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Bruce Sewell on FBI Filing: ‘Cheap Shot’, meant to ‘smear’ and ‘vilify’ Apple

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Earlier this week, the DOJ put in its latest response to Apple regarding their ongoing encryption case which revolves around the iPhone of Syed Farook Rizwan who was one of the gunmen in the shooting at the Inland Regional Center in San Bernardino. In the filing, the FBI said that it’s request “invade no one’s privacy”. The Federal Bureau of Investigation also accused the Cupertino based company of being “corrosive and false”. On the other hand, the tech giant also called a press conference to address the latest filing from the FBI. According to Business Insider, Apple’s general counsel and senior vice president of Legal and Government Affairs, Bruce Sewell, remarked that the latest FBI filing is a cheap shot and also indicated that the tone of it “reads like an indictment”. Moreover, Sewell also added that the FBI is “so desperate at this point that it has thrown all decorum to the wind”. The Apple executive said that he believed that the FBI’s brief was meant to disparage or “vilify” Apple.

“For the first time we see an allegation that Apple has deliberately made changes to block law enforcement requests for access. This should be deeply offensive to everyone that reads it. An unsupported, unsubstantiated effort to vilify Apple rather than confront the issues in the case. We add security features to protect our customers from hackers and criminals. And the FBI should be supporting us in this because it keeps everyone safe. To suggest otherwise is demeaning. It cheapens the debate and it tries to mask the real and serious issues. I can only conclude that the DoJ is so desperate at this point that it has thrown all decorum to the winds….”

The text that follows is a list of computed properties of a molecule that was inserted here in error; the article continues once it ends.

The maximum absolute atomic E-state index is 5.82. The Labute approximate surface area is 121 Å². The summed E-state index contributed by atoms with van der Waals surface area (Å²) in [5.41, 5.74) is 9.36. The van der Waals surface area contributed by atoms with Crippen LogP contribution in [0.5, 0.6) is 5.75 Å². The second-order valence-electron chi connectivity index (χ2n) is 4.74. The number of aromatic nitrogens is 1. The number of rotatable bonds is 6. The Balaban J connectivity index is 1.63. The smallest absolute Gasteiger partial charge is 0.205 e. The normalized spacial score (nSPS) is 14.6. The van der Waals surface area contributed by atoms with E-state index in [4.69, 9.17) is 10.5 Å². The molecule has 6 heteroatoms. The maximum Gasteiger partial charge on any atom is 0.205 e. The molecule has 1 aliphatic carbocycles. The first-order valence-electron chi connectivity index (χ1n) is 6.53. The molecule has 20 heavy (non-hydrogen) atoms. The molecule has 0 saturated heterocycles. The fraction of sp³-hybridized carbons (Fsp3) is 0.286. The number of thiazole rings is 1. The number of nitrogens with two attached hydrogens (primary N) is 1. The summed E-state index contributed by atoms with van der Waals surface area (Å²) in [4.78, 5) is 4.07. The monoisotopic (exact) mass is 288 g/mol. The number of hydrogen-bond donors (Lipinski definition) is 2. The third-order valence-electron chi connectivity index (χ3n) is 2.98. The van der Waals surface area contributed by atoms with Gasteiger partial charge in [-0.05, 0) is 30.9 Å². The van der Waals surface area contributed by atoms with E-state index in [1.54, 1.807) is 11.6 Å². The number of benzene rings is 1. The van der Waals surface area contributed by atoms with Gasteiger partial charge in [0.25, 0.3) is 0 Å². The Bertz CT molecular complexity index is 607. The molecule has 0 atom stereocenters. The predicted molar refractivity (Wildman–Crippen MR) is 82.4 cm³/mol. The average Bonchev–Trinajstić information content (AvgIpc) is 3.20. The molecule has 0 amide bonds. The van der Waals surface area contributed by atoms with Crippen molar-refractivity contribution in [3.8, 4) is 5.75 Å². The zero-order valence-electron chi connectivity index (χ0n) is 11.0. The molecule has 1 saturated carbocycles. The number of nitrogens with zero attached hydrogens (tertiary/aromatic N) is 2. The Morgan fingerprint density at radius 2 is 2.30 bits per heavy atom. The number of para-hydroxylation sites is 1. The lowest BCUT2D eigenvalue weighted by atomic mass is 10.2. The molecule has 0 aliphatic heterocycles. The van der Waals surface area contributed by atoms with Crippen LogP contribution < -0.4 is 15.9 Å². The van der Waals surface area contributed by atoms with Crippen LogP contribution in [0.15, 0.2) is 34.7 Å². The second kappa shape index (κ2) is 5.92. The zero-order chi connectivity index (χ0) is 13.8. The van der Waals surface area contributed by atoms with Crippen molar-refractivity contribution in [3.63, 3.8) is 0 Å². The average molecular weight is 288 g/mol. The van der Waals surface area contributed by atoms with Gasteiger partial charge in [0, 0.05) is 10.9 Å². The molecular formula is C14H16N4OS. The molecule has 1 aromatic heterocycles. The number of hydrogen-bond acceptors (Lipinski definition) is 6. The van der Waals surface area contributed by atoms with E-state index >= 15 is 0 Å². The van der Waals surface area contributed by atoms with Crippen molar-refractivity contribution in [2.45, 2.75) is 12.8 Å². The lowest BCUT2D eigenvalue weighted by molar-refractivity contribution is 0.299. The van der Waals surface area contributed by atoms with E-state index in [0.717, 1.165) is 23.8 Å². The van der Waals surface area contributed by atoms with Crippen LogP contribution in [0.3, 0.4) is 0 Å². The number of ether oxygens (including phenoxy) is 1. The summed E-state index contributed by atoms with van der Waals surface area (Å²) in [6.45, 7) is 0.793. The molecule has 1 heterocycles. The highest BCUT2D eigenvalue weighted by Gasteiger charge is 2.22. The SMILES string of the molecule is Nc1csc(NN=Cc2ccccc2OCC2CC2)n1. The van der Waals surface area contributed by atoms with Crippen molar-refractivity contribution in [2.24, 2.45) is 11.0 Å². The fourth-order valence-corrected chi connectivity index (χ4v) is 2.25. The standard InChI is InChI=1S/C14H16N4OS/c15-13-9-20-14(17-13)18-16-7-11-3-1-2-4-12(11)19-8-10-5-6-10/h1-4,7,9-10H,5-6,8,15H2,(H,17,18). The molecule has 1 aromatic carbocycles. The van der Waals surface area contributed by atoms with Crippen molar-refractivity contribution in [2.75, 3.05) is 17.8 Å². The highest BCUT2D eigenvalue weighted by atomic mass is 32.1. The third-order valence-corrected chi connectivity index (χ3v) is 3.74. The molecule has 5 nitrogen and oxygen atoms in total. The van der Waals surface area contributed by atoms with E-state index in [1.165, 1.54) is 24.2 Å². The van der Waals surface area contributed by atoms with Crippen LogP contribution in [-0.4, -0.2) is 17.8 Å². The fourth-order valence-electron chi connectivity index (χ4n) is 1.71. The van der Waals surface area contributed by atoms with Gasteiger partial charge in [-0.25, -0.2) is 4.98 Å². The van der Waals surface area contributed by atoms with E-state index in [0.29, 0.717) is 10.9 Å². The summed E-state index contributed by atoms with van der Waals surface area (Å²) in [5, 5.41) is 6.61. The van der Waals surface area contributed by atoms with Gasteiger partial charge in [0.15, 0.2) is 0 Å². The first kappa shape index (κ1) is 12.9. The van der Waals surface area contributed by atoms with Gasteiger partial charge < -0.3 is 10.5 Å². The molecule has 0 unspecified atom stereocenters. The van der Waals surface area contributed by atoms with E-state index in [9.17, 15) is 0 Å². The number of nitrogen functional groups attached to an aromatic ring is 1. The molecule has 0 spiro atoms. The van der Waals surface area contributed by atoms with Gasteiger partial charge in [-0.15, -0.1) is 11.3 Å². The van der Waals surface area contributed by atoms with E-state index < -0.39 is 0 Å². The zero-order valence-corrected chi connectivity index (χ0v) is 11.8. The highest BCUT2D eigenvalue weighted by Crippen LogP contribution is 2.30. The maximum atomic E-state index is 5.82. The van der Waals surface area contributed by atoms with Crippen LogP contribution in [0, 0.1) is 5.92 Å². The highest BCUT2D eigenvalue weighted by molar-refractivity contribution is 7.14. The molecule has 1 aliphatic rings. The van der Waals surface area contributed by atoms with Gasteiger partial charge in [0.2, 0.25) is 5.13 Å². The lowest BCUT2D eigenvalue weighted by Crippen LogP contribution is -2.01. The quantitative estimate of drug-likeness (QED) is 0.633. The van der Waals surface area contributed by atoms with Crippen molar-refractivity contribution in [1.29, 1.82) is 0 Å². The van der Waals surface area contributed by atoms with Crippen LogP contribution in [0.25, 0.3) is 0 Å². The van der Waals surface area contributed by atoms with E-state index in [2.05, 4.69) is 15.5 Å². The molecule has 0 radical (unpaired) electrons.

Sewell explained how the filing came as a shocker to him as Apple has always cooperated with and continues to work “shoulder to shoulder with good people” at the DOJ. According to Sewell, he did not see the “cheap shot brief” coming.

The Apple executive went on linking the latest FBI response to Apple going into court and arguing that the FBI could not be trusted because of the conspiracy theories surrounding the assassination of the 35th President of the United States, John F. Kennedy.

“We would never respond in kind, but imagine Apple asking a court whether the FBI could be trusted because there is a real question about whether J Edgar Hoover ordered the assignation of Kennedy”

Sewell also told that, according to him the FBI’s brief was intended to “smear” the tech giant and is the worst one he’s seen in his 30 years of practice.

“In 30 years of practice I don’t think I’ve seen a legal brief that was more intended to smear the other side with false accusations and innuendo, and less intended to focus on the real merits of the case.”

Apple is expected to formally reply to the Department of Justice by March 15th and both sides will appear in federal court on March 22nd.

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